Easter a perfect time to explore our State on foot

Easter is a perfect time to grab those shoes and explore some of our State on foot.

Travelling over Easter? Find walks near where you’ll be:

Looking for somewhere to explore near home? Review our themed shortlists of walks such as:

Hiking Expo in Belair National Park a success

Hiking Expo in Belair National Park, 14 April 2019

Last Sunday we showcased hiking and walking opportunities at our annual Hiking Expo.

Between 1,500 and 2,000 people discovered new places to hike, what to wear and who to go with through the 32 exhibitors. This included walking groups and clubs, adventure tourism operators, outdoor gear retailers, trail destinations and tour operators.

We showed 400 people some of the best hiking and walking trails in Belair National Park.

Order your 2019 Let’s Go Caravan and Camping Almanac now to pick up a hard copy for FREE at this Sunday's Hiking ExpoIt’s not too late to order your 2019 Let’s Go Caravan and Camping Almanac, you will receive a download copy as well as instructions on 30 locations where you can pick up a hard copy for free. It’s full of caravan and camping hints and tips, articles, the best places to stay and play, regional events and everything you need to know to take a self drive holiday, whether a newbie or seasoned traveller.

Great video from local Kellz Escapadez which profiles the Hiking Expo event (follow Kellz Escapadez for lots of hiking tips):

Special thanks to:

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The City of Marion adopts Walking and Cycling Guidelines

Planning for pedestrians is rare in South Australia.  Aided by funding from the State government, plenty of Councils have developed a bicycle plan, but few have done the same for walking – none in recent years.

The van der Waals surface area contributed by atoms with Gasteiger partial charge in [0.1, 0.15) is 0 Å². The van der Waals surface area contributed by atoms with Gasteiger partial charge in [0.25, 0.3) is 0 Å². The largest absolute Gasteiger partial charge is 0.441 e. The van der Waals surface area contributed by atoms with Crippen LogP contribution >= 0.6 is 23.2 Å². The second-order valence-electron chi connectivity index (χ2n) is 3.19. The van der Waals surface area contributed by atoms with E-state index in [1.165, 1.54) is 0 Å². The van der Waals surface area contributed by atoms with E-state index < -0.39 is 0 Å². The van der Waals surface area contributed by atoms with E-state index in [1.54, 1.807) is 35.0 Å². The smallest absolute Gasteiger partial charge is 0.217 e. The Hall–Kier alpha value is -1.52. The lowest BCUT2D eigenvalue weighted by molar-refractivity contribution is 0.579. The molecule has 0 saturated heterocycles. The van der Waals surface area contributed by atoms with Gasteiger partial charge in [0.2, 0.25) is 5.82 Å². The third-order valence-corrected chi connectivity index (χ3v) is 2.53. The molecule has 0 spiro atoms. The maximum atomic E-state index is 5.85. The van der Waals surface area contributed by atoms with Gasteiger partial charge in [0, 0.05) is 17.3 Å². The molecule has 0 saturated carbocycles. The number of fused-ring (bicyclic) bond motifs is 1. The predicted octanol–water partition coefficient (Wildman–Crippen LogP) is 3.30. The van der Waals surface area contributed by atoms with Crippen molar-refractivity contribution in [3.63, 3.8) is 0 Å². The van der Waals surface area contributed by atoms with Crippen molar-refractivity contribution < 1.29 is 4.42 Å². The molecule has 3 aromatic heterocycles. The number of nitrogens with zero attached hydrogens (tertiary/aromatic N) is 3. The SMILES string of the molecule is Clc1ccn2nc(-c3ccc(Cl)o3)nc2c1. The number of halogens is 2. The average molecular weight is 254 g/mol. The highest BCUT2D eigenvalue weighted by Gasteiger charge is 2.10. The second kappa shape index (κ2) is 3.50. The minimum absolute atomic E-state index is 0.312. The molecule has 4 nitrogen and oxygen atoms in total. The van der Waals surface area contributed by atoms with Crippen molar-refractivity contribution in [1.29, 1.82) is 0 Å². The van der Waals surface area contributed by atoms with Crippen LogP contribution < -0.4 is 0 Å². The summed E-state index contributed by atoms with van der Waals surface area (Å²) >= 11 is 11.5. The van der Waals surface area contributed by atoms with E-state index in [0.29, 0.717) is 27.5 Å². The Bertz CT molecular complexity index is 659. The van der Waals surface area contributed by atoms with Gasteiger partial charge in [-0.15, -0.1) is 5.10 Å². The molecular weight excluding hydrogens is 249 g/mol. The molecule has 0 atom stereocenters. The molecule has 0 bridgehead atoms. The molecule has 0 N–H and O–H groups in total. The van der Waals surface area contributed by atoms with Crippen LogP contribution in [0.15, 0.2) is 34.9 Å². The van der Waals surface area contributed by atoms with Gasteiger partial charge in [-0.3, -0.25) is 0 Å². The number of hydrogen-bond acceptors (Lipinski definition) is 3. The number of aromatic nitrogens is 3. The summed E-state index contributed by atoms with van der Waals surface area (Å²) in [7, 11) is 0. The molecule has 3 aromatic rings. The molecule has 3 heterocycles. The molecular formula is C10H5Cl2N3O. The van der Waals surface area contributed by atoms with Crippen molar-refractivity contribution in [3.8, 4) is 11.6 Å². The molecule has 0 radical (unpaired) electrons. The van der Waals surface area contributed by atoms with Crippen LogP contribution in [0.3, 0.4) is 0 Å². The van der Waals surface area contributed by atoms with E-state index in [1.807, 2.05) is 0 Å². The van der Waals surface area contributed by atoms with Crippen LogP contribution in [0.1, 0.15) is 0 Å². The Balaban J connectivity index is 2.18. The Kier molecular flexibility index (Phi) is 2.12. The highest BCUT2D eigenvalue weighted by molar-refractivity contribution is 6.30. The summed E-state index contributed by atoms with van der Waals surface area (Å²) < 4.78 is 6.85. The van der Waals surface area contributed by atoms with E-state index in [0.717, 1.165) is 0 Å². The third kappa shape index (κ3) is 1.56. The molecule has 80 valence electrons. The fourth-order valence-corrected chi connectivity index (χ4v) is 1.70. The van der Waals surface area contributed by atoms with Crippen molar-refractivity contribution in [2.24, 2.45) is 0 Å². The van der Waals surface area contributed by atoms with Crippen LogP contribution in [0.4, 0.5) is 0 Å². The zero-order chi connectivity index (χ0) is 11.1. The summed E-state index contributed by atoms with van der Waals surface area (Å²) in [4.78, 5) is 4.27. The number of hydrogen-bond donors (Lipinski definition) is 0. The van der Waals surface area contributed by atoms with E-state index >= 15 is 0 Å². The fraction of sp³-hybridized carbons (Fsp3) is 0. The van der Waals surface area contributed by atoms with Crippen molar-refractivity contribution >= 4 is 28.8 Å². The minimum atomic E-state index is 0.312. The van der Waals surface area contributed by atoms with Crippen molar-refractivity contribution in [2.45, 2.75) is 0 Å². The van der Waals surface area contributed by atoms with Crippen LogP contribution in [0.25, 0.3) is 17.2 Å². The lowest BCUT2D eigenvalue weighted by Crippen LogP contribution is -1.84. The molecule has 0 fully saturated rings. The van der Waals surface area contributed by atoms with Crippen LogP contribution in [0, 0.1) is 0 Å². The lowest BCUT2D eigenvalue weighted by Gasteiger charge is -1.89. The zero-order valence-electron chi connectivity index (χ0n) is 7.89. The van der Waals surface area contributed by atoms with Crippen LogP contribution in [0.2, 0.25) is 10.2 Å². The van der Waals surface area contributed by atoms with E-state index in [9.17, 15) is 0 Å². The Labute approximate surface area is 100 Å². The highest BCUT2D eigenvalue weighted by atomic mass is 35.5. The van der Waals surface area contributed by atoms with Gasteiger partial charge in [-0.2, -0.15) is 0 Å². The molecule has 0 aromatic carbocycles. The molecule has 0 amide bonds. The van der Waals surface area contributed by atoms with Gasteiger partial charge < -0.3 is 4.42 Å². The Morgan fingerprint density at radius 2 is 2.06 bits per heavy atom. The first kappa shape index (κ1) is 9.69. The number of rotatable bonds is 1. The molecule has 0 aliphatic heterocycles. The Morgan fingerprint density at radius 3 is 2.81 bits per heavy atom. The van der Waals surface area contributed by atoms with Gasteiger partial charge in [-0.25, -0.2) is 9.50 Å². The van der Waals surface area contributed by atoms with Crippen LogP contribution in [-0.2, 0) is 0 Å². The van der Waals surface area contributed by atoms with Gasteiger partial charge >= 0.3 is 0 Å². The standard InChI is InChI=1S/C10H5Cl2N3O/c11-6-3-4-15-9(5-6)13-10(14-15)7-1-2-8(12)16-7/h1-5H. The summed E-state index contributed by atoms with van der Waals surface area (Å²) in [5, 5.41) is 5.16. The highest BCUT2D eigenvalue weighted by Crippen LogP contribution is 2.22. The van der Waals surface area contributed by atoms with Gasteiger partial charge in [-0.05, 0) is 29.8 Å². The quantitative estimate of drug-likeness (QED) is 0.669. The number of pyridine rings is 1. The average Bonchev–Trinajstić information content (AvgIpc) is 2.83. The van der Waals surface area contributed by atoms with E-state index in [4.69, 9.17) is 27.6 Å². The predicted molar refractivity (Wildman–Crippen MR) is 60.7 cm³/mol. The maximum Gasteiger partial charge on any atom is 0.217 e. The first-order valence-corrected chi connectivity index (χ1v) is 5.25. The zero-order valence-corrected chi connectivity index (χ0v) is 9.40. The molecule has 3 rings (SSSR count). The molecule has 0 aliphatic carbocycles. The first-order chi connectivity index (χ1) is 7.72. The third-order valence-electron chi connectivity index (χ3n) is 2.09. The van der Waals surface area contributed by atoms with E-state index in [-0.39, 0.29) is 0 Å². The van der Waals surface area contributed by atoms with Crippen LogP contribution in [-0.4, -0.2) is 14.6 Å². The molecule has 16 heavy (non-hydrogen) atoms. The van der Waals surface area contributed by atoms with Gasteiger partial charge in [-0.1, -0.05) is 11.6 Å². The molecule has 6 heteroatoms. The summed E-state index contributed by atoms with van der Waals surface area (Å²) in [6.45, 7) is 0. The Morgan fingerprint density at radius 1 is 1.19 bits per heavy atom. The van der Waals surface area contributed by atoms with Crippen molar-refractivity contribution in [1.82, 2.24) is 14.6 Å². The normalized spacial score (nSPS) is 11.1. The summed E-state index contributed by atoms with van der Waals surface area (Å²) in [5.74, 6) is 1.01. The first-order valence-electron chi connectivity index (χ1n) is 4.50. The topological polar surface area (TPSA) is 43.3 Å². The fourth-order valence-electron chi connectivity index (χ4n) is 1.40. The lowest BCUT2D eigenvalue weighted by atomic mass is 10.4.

So we welcome the City of Marion updating it’s 2012 Walking and Cycling Strategy with these Guidelines 2018-2022.

The Guidelines have been prepared by the consultants, Oxigen. Their adoption has not been without controversy, with broad-ranging calls for narrower streets and wider footpaths being rejected by Councillors.

Nevertheless there is enough in the adopted Guidelines in terms of safer road crossings, more street trees and “increasing footpath width where appropriate” to provide a source of support for residents wanting to improve the walkability of Marion’s suburbs.

The Guidelines make it obvious that much could be done, especially in the newer, hillier suburbs south of Darlington.  There, pedestrians suffer from bad street layouts that make distances from home to anywhere much more lengthy than they would be on the plain.  Here are two snapshots from the Guidelines contrasting the road layouts of Edwardstown and one of the newer suburbs, such as Sheidow Park or Trott Park:

Two snapshots from the Guidelines contrasting the road layouts of Edwardstown and one of the newer suburbs, such as Sheidow Park or Trott Park. In the latter, footpaths are typically on one side of the road often less than a metre wide, and even the reserves don’t have paths.

Two snapshots from the Guidelines contrasting the road layouts of Edwardstown and one of the newer suburbs, such as Sheidow Park or Trott Park. In the latter, footpaths are typically on one side of the road often less than a metre wide, and even the reserves don’t have paths.

Street trees are rare, as this aerial of Sheidow Park indicates:

Street trees are rare, as this aerial of Sheidow Park indicates.

Street trees are rare, as this aerial of Sheidow Park indicates.

While improving connectivity will be difficult, a lot can be done to improve walking conditions at street level.  Fortunately a new source of funding to do this should become available via the State Liberal Government’s Greening Neighbourhoods Program.